All throughout the "ordeal", Norbu would try to feed me with a chocolate bar which he broke into bite-size pieces. I had none of it, too tired to even eat, and too busy sucking in oxygen! Neither did I drink water from the bottle he carried in the pocket of his gho. I was too afraid of the prospect of a trip to the loo --- which Norbu said would have to be some bush in some steep incline! I imagined myself sliding down the slopes with my pants down.
That settled it! So there I was, panting my
At this point, you hear the murmur of the wind and the faint chant from passing monks and local pilgrims. Om mani peme hum.............
way down, and up the meter-wide path towards the site. By the time I reached the foot bridge, I was so driven to go past the prayer flags, the waterfall, to climb up the final set of "killer" stairs. Each time I stopped to catch my breath,a passing monk would momentarily stop, not a word spoken, hardly any eye contact, but somehow you sense he is looking out for you. Those pauses warmed my heart, appreciating how these locals are so unfailingly welcoming and genuine, without being melodramatic. A human quality I nearly forgot. A caring, giving, gentle side of humanity.
Nearer the monastery i noticed red splotches on the path which I thought must be the doma pani
(areca nut and betel leaf with a dash of lime) chewed on and spat out by locals. I have tried this myself, ain't no big fan of it, but doma surely keeps one warm! But no, this isn't doma splotches but actually blood spatters from visitors unable to handle the altitude.
With Sonam Norbu, My Guide, My Son
Sonam is now officially adopted as my son. I wouldn't have been able to hike up to Tiger's Nest without this betel nut-chewing guide.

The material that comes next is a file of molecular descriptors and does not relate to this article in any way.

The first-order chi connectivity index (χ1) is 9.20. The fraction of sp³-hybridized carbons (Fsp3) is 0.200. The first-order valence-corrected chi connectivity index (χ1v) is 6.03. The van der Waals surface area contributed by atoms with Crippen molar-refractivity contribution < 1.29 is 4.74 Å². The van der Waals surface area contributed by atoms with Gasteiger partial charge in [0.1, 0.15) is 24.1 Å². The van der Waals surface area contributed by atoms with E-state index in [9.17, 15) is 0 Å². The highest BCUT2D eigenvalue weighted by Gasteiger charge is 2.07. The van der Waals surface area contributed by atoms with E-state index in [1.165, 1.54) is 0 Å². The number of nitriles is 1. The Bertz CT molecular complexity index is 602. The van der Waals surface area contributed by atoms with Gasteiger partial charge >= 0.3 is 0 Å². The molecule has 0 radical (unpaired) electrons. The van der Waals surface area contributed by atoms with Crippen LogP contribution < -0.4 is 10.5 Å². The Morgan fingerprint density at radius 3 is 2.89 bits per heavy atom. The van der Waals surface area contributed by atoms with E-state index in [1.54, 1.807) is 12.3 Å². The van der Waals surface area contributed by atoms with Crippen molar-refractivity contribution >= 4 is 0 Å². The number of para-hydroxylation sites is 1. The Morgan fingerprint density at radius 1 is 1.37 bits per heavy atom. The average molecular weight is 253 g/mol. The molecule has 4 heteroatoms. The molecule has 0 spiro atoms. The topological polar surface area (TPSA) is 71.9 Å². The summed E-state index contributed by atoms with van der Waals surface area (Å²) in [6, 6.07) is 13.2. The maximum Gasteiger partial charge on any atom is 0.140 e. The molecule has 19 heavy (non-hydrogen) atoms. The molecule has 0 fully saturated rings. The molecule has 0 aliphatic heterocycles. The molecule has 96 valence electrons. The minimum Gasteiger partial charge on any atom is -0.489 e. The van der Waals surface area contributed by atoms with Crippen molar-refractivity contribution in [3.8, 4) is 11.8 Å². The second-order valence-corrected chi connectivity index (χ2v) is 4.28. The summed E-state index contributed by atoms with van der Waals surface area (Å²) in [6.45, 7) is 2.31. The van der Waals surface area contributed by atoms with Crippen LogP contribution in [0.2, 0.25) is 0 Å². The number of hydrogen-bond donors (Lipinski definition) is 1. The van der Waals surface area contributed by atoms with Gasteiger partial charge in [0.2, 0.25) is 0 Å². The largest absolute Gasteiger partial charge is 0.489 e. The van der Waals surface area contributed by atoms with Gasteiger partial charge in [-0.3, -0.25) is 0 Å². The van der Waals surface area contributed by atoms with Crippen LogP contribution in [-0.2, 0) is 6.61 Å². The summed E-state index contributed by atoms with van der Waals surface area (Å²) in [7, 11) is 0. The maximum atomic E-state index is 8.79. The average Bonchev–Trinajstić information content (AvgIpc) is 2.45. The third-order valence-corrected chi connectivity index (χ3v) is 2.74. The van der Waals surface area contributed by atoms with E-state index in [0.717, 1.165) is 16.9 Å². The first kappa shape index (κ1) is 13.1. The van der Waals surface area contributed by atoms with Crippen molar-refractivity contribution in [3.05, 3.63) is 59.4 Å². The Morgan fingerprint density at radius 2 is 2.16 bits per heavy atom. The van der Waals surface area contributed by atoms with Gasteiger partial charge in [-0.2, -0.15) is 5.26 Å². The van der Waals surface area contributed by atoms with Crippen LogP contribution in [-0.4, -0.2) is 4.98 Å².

Inside the Monastery Wrapped Around the Cliff
is worshipped in Bhutan as the Second Buddha. This "lotus-born" Buddha is said to have flown all the way from Tibet on the back of one of its consorts, a flying tigress, to meditate in one of the caves here for 3 months. Recognized as a holy place, a monastery was built around the Guru's meditation cave and has since been a pilgrimage site that looks like it grew out of the rocks.
Norbu toured me around the goemba after depositing my camera and cellphone. After all the huffing and puffing, it was a relief to go barefoot and sit in prayer or meditation inside. But not for long. I found the air heavy with an incredibly intense smell of burning incense. Norbu tried his best to explain the paintings on the rock, the deities, the history and the legend but I was raring for fresh air. Besides, fatigue must have set in at this point and I was almost tempted to splay my entire body on the floor and
See that DROP?
There I was sucking in oxygen while trying to look away from the "drop", when this local passed me cradling a baby on his way up. How does he do it?????
sleep. (it was much later I learned that altitude sickness makes one "feeling sleepy").
In one of the temples, Norbu pointed to a painting on a wall. Well, not exactly a wall. It was actually the stone rock itself! I believed only when I touched it. Then off to another temple, there was an opening on the floor which Norbu opened up to let some air in. As I looked down, I was reminded that the Monastery was built hugging a cliff just as the wind blew into my face. I also noticed that visitors dropped money from this opening. Norbu said that when the wind blows and "lifts" the money, it is good luck to catch some. Not me. I asked Norbu to shut the opening as the sight of the cliff down below is making my knees shake.